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Saunders v. Briner

Supreme Court of Connecticut

December 17, 2019

Roger L. SAUNDERS
v.
Clark BRINER et al.

         Argued December 20, 2018

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[Copyrighted Material Omitted]

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         Appeal from the Superior Court in the judicial district of Fairfield, Zemetis, J.

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          David P. Friedman, Stamford, with whom were Proloy K. Das, Hartford, and, on the brief, Marilyn B. Fagelson, New Haven, Taruna Garg, Stamford, David S. Hoopes and Jay R. Lawlor, Hartford, for the appellants-cross appellees (named defendant et al.).

         David Feureisen, pro hac vice, with whom were Edward N. Lerner and, on the brief, George Kent Guarino, Westport, for the appellee-cross appellant (plaintiff).

         Robinson, C.J., and Palmer, McDonald, D’Auria, Mullins, Kahn and Ecker, Js.[*]

          OPINION

         KAHN, J.

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          [334 Conn. 138] This appeal requires us to consider five issues: (1) whether, in the absence of authorization in a limited liability company’s operating agreement, its members or managers lack standing to bring derivative claims on behalf of it under either the Connecticut Limited Liability Company Act (CLLCA), General Statutes [334 Conn. 139] (Rev. to 2017) § 34-100 et seq.,[1] or, in the alternative, the common law; (2) whether a trial court may exempt single member limited liability companies from the direct and separate injury requirement necessary to bring a direct action; (3) under what circumstances may a trial court admit opinion testimony of a joint, court-appointed fiduciary hired to wind up the companies at issue when the party who proffered the testimony of the fiduciary failed to disclose him as an expert witness under Practice Book § 13-4; (4) under what circumstances, if any, may the trial court apportion its award of attorney’s fees under the Connecticut Unfair Trade Practices Act (CUTPA), General Statutes § 42-110a et seq., between the plaintiff’s CUTPA claims and non-CUTPA claims; and (5) the parameters under which a trial court may order reimbursement for fees incurred by a joint, court-appointed fiduciary hired to wind up the companies at issue. The defendants, Clark Briner and two entities solely owned by Briner, a Connecticut limited liability company and a Texas limited liability company with the same name, Revere Capital, LLC (respectively, Revere Capital CT and Revere Capital TX),[2] appeal,[3] following a bench trial, from the trial court’s judgment. The plaintiff, Roger L. Saunders, cross appeals from the trial court’s judgment. We reverse the trial court’s judgment rendered in favor of the plaintiff [334 Conn. 140] as to his derivative claims because we conclude that the plaintiff lacked standing to bring them under the CLLCA or the common law. We, therefore, do not reach the issues of whether the trial court improperly admitted the testimony of a joint, court-appointed fiduciary or whether the trial court incorrectly apportioned the plaintiff’s award of attorney’s fees under CUTPA. We affirm the trial court’s judgment rendered in favor of the plaintiff as to his direct claims and conclude that the trial court did not abuse its discretion in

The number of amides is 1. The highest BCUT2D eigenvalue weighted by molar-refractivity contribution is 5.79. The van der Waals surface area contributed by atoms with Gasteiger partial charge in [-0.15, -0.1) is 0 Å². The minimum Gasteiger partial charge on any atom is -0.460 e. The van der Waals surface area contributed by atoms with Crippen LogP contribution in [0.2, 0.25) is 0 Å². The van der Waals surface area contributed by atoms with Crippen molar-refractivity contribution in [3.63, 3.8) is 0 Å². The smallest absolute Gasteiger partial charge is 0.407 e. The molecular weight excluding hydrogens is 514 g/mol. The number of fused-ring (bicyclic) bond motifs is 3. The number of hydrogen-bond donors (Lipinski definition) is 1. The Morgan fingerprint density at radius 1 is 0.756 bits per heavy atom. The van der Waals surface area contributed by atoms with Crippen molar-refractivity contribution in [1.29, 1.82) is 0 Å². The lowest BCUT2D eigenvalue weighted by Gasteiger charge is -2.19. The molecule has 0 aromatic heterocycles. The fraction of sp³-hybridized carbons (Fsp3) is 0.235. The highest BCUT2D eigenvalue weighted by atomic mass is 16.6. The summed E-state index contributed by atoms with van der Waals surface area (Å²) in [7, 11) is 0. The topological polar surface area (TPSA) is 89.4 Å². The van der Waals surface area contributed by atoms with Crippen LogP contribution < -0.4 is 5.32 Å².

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refusing to order the defendants to reimburse the plaintiff for the fees incurred by the joint, court-appointed fiduciary and an accountant hired by him.